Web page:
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Aust shares dive again amid virus fears

Derek Rose
Every sector of the ASX was lower with energy the worst hit, falling 3.4 per cent

The Australian share market has closed sharply lower for a third straight day following a sell-off in the last 90 minutes of trade, amid fears of a second wave of COVID-19 infections in the US and China.

The S&P/ASX200 benchmark index closed on Monday at the lowest point of the day, down 128 points, or 2.19 per cent, at a two-week low of 5,719.8 points, while the All Ordinaries index fell 129.9 points, or 2.18 per cent, at 5,830.

CommSec market analyst James Tao said that the spike in cases in Beijing and several US states had soured hopes for a quick global recovery from the pandemic and associated lockdowns.

"Those particular facts can turn rather quickly, and that's what we've seen in the last couple of days," Mr Tao said.

The ASX200 has lost 428.6 points since Wednesday's close, or 6.9 per cent, putting it back to its lowest closing level since May 25.

US share price futures are pointing to a 900-point drop in the Dow Jones Industrial Average when Wall Street reopens later on Monday night were responsible for the final dive, Mr Tao said.

Every sector was lower on Monday with energy stocks the worst hit, collectively down 3.4 per cent as Woodside, Oil Search, Santos and Beach Energy fell between 3.3 and 4.5 per cent.

All the banks were lower with ANZ dropping 2.7 per cent to $18.41, NAB retreating 2.6 per cent to $18.10, Westpac down 2.9 per cent to $17.38 and CBA dipping 1.5 per cent to $66.30.

In the heavyweight mining sector, BHP dropped 2.1 per cent to $35.25, Rio Tinto fell 1.0 per cent to $96.87 and Fortescue Metals dipped 3.4 per cent to $14.30.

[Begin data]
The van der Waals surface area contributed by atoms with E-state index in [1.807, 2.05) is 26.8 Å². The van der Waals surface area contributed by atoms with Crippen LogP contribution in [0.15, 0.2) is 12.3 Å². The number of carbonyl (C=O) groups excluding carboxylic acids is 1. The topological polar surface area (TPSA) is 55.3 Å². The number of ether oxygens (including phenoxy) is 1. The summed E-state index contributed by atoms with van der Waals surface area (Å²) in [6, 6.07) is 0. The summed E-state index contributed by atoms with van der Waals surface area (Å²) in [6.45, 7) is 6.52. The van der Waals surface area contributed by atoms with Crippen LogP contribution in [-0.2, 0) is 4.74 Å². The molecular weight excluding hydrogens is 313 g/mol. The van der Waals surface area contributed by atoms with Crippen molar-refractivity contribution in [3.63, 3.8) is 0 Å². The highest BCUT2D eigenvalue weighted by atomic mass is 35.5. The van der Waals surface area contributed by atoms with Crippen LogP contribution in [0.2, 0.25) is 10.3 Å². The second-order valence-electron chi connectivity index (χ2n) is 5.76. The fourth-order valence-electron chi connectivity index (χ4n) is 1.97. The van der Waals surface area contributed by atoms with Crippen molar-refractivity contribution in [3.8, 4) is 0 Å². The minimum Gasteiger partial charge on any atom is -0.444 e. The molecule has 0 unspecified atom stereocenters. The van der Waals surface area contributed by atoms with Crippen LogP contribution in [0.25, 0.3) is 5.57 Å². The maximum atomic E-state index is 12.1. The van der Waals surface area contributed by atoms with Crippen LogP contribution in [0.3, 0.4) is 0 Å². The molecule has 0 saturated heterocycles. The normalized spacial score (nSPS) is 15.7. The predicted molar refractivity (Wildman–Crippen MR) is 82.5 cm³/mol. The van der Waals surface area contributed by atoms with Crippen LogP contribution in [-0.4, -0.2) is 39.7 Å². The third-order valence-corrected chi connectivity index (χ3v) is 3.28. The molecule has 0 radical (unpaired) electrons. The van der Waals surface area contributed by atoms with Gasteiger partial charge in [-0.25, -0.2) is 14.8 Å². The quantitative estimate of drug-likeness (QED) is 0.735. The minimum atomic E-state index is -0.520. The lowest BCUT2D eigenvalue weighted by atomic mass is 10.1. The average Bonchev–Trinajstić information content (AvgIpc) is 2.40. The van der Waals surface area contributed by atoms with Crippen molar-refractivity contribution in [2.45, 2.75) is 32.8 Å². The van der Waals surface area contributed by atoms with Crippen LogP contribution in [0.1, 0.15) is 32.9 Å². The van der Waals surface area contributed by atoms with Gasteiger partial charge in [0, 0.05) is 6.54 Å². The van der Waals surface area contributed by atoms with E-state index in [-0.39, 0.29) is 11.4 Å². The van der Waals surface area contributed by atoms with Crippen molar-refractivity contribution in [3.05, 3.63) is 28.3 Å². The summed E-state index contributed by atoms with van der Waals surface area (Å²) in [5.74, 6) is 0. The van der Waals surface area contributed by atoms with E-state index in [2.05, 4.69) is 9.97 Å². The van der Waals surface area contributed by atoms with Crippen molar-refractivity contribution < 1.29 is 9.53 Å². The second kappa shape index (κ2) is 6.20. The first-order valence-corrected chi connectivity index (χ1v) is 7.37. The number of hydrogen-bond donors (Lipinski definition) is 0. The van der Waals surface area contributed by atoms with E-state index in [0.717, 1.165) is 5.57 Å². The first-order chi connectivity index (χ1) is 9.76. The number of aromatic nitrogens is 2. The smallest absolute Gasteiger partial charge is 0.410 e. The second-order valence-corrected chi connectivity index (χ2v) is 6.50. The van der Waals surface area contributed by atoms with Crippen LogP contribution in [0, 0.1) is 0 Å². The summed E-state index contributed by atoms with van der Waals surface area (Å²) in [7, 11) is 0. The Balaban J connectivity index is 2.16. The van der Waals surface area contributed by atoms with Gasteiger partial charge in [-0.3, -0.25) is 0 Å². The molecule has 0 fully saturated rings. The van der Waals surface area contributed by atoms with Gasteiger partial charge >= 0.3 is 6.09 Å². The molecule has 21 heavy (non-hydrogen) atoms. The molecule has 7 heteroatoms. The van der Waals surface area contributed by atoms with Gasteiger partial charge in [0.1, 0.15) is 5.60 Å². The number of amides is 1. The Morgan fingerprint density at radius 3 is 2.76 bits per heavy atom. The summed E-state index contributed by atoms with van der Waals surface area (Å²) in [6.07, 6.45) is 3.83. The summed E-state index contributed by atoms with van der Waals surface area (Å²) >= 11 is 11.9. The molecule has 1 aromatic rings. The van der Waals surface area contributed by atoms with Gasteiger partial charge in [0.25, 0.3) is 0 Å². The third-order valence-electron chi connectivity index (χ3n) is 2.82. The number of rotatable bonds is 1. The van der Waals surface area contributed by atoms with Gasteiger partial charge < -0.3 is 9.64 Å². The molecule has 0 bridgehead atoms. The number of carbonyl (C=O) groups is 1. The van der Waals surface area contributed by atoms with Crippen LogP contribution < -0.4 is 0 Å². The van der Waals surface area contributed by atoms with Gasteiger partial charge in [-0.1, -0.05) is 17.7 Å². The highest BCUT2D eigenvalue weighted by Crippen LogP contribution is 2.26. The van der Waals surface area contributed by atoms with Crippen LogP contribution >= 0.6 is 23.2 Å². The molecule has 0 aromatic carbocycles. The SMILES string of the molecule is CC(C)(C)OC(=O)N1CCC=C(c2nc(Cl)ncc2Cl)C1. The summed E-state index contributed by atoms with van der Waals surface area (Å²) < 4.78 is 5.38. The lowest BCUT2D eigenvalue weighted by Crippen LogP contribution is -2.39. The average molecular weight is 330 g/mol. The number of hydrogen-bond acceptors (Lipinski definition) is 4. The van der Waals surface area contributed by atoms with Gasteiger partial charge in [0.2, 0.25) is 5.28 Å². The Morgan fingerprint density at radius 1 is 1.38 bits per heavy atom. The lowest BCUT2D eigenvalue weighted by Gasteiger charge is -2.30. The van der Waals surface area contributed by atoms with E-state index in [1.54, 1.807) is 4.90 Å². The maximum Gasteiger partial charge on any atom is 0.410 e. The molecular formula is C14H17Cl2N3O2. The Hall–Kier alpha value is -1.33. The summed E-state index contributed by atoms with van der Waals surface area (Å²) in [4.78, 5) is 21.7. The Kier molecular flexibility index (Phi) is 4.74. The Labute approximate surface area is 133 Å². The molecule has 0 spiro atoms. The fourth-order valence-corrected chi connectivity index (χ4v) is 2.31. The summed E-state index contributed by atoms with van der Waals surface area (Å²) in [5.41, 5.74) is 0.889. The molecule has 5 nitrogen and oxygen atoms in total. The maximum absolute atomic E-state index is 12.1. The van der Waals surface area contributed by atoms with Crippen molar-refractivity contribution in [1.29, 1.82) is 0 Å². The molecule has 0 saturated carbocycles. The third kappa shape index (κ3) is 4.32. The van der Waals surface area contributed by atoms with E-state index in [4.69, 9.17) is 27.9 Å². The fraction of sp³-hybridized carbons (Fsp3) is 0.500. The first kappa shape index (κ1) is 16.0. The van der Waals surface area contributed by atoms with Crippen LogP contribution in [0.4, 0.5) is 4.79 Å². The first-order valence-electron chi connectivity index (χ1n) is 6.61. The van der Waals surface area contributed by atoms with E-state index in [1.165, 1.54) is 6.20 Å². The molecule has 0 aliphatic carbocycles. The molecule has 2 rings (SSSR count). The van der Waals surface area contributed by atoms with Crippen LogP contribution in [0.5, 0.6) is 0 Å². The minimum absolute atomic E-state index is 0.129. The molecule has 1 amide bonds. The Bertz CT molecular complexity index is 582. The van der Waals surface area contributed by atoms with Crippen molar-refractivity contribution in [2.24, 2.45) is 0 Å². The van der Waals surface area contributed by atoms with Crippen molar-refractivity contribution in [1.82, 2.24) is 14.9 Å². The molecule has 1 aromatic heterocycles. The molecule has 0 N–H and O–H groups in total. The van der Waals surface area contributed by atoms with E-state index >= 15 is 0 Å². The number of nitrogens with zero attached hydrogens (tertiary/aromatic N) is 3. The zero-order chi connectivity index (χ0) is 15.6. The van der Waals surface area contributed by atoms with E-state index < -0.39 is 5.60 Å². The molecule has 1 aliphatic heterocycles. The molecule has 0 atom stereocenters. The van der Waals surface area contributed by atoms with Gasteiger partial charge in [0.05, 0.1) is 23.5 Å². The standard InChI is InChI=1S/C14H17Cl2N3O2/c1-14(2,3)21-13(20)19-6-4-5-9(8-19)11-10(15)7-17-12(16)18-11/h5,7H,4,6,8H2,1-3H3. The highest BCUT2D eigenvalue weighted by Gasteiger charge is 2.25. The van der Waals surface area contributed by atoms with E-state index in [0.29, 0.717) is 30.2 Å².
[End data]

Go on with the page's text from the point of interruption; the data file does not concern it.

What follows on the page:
Goldminers fell as well, with Newcrest down 0.9 per cent, Evolution falling 2.2 per cent and Northern Star down 2.9 per cent.

"There's plenty of red across the market, and pockets of improvement, but it's few and far between," Mr Tao said.

Among those pockets were Healius, which gained 19.0 per cent to $3.01 after agreeing to sell off its chain of medical centres and dental clinics to Melbourne-based private equity group BGH Capital for $500 million.

Also, Boral gained 1.7 per cent to $3.54 after appointing former Adelaide Brighton board member Zlatko Todorcevski as chief executive.

City Chic Collective was another rare winner, rising 5.9 per cent to $2.71 after finalising negotiations with landlords on rent reductions following the lockdowns.

The plus-size women's retailer has decided to close 14 holdover stores where it couldn't come to terms with landlords but its other 92 stores across Australia and New Zealand have now reopened.

Super Retail Group was in a trading halt after announcing a $203 equity raising at a nearly 8.0 per cent discount to Friday's closing price.

Ardent Leisure finished down 7.1 per cent to 45.5 cents after agreeing to sell nearly a quarter stake in its US-based chain of bowling and family entertainment arcades to Redbird Capital for around $117 million.

Jumbo Interactive was in a trading halt pending an announcement about its re-seller operations in WA.

The Australian dollar meanwhile was buying 67.96 US cents, down from 68.61 US cents on Friday.

ON THE ASX:

* The benchmark S&P/ASX200 index on Monday closed down 128 points, or 2.19 per cent, at 5,719.8 points

* The All Ordinaries closed down 129.9 points, or 2.18 per cent, at 5,830 points

* At 1746 AEST, the SPI200 futures index was up nine points, or 0.16 per cent, at 5,745 points

CURRENCY SNAPSHOT:

One Australian dollar buys:

* 67.96 US cents, from 68.61 US cents on Friday

* 72.96 Japanese yen, from 73.68 yen

* 60.43 euro cents, from 60.81 cents

* 54.36 British pence, from 54.60 pence

* 105.85 NZ cents, from 106.66 cents.